Jobs of the future
A large-scale project recently released by Deakin University, Griffith University and Ford Australia, 'Jobs of the Future' noted that the future of work is changing rapidly, and is driven by several key drivers and trends, such as the progress of technology, changes in population and demographics and also globalisation.
“The three key forces that will shape the future of work are: automation: ever-smarter machines performing ever-more human tasks; globalisation: our workforce going global and the global workforce coming to us; and collaboration: many jobs, with many employers, often at the same time.” The New Work Order (Foundation for Young Australians, 2017b, p.11)
The project’s Executive Summary also identifies that a part of technological change includes “artificial intelligence, robots and big data, as well as innovation materials, propulsion and energy strategies…”. These changes have implications for jobs will be marked trends away from routine jobs and will require students to develop a new set of skills including “entrepreneurial skills, involving adaptability, autonomy and self-direction”, and digital STEM (Science, Technology, Engineering and Mathematics) skills.
To support students in their development of digital and STEM skills, Tatachilla has created and extended a Digital Technologies curriculum from Year 7, with a focus on digital, coding and robotics skills and understanding. Immersion in these types of learning activities also extends students’ “soft” 21st Century skills in communication, collaboration and critical thinking. Students are also able to involve themselves in lunchtime STEM activities in robotics and coding and attend extracurricular activities such as Coding Club or participate in career visits to universities.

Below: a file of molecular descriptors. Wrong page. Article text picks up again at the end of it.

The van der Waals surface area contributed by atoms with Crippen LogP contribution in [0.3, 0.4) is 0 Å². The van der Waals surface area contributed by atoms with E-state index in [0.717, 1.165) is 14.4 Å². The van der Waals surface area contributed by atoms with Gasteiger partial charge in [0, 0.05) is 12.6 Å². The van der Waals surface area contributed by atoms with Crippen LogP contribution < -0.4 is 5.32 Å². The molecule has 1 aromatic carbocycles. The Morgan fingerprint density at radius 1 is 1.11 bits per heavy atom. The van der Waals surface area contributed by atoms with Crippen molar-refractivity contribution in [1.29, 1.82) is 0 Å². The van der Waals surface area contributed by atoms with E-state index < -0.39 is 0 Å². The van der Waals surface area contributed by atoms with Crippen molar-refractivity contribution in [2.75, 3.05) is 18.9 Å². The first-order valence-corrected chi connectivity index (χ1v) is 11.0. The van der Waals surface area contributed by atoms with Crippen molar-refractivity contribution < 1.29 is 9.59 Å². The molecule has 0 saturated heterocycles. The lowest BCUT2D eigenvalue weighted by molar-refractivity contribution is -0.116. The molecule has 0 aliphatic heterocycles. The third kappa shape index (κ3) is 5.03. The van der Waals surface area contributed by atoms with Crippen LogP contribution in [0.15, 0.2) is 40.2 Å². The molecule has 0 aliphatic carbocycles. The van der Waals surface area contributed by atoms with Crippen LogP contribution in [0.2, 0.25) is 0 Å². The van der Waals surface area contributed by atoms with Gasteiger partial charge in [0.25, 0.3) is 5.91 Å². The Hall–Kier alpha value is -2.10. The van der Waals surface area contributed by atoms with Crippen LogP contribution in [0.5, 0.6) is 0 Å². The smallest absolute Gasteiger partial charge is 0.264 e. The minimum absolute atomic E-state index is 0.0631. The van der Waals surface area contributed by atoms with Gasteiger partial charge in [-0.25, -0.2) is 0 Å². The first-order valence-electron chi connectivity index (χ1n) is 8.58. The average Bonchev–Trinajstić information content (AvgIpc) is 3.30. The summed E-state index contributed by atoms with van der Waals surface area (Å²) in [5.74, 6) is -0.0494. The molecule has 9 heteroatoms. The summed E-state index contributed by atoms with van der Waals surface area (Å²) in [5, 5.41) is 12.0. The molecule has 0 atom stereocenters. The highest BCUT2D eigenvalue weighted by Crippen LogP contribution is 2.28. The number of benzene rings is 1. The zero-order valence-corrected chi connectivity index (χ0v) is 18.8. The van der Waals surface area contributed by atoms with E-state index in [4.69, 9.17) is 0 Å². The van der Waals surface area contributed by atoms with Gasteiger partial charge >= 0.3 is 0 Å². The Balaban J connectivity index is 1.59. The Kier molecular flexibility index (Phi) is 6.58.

On Monday 12 August, a group of Year 11 Digital Technologies and Electronics students attended an excursion to Flinders University, Tonsley Campus, focussed on future skills software and electrical engineering, and future careers in engineering. Students were very enthusiastic about getting “hands-on”, participating in an Arduino Challenge. Arduino is an open-source electronics platform based on easy-to-use hardware and software. In this workshop, students first use surface mount soldering techniques to construct their own ‘FlinBIT’ an Arduinocompatible shield with basic sensors and Wi-Fi capability, they then experiment with provided code snippets to see the sensors in action. The FlinBIT can be applied to all sorts of challenges, such as creating personal health and sleep monitors, fall detection, physics investigations, and more.
Our students greatly benefit from experiences in these emerging technologies. As stated in “Jobs of the Future”, it is necessary for “the public, and young people in particular, to gain an insight into what the future might hold, and how they might productively prepare for a rewarding place in it.”
Ms Jodi Gordon
INNOVATION, E-LEARNING AND TECHNOLOGY COORDINATOR